Fusion 2015 Interview


A few weeks back I spoke at Fusion 2015 in Madison, Wisconsin. I had hoped to get the full text of that talk up before the interview came out. Work got in the way. Many thanks to Mark Myers for coming up with the railroad analogy. 

I take issue only with the Socrates quote. I mentioned that his most attributed quote may or may not been his words but that it was the intent behind it that mattered: stop asking questions and start listening; try to come to a deeper understanding of the problem, not just a list of bullets. 

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Bespoke IT vs. Fit for Purpose

I’ve been focused on blogging over at EMC’s InFocus blog for the last year, but I want to get back to the Practical Polymath and start blogging more frequently about a wider variety of topics. First up is some thoughts on a topic I’ve been spending a lot of time thinking about these days: Bespoke IT versus Fit for Purpose. We’ve spent a lot of time on bespoke IT in the industry, building new applications, silos, architectures, etc. to meet a specific need based on the skills and tools we are familiar with. We often don’t have the luxury to go out and investigate what the right tools would be and learn them in order to best apply them. If I think of this in sartorial terms, we make some outstanding, finely fit suits, but it might be in last decade’s style or colors. The suit might be of the highest quality and yet might not meet the needs of the wearer, or might stand out for all the wrong reasons in a crowd. Just because it’s bespoke doesn’t mean it’s the best way to approach the problem.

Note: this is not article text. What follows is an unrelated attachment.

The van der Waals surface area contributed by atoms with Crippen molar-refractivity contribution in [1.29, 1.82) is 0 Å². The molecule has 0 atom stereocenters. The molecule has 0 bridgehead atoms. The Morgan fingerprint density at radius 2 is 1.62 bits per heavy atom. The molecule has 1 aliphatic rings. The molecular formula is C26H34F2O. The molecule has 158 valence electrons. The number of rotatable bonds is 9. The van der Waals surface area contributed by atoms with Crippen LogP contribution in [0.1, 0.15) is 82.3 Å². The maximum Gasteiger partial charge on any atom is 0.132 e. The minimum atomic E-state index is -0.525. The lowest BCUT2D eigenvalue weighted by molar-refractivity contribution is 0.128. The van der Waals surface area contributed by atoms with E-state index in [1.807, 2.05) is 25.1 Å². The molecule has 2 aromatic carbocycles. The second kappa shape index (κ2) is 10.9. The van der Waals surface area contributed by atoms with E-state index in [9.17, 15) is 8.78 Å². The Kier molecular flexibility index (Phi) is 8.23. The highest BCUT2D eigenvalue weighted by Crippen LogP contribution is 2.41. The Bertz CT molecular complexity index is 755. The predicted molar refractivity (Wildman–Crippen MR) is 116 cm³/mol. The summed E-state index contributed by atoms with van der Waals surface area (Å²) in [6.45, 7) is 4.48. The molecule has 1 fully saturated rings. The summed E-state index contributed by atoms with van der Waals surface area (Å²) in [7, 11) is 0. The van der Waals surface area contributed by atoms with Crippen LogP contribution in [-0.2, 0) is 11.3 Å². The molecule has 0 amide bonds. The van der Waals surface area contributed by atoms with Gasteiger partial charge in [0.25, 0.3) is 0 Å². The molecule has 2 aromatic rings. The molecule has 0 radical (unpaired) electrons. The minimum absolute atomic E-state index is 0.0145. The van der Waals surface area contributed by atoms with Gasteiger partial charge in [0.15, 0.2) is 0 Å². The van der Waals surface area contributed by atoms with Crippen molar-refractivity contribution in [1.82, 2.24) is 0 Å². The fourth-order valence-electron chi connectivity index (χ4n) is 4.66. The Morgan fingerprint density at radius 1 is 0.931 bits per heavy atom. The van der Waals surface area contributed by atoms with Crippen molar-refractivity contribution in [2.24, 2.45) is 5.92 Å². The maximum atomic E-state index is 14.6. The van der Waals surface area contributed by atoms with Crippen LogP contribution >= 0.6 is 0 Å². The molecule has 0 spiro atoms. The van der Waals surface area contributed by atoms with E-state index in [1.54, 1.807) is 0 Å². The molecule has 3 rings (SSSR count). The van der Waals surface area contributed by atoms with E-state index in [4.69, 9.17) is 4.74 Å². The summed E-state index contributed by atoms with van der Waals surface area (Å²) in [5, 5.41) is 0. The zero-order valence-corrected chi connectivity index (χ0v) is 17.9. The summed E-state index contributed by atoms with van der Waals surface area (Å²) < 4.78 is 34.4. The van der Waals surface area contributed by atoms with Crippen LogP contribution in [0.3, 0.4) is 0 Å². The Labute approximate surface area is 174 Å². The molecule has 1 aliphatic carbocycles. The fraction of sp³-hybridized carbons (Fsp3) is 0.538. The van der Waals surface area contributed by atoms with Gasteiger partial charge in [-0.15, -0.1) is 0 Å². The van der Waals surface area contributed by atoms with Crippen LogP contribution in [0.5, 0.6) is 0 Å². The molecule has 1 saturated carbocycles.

This is a long lead in to what I really want to talk about, the idea of Fit for Purpose. EMC acquired Adaptivity and I’ve been lucky enough to get to work with that great team, and learn a lot about how they think about IT, Applications and Infrastructure. They have a lot of talent on that team and I’ve learned a lot in conversations and brainstorming with them. Their Chief Scientist is Sheppard Narkier and he’s started to share many of his ideas, thoughts, and experiences on InFocus, see his post on Lessons Learned: The Quality of Design is not Fuzzy. On the surface , “Fit for Purpose” is nearly self explanatory, the idea of designing IT and Business systems based upon what they’ll be used for and how they’ll consume infrastructure. But to those not used to thinking in that paradigm, this explanation could be considered too coarse grained as a definition, let me explain a bit further. Continue reading

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Turn-Key Cloud: One Step Closer


This is a nice, unsolicited review of something Kent Christensen and I (mostly Kent) have been working on for a few months now.  I won’t say I’m unbiased but I will say I appreciate the hint of skepticism at the end.  The real meat of the article can be summed up here:

Datalink apparently realizes that just layering a cloud over private infrastructure doesn’t really move the needle and that what organizations are looking for is a full service offering that covers the totality of their needs.

This is really the only thing that matters.  Continue reading

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Nick Corcodilos – Another thread that delivers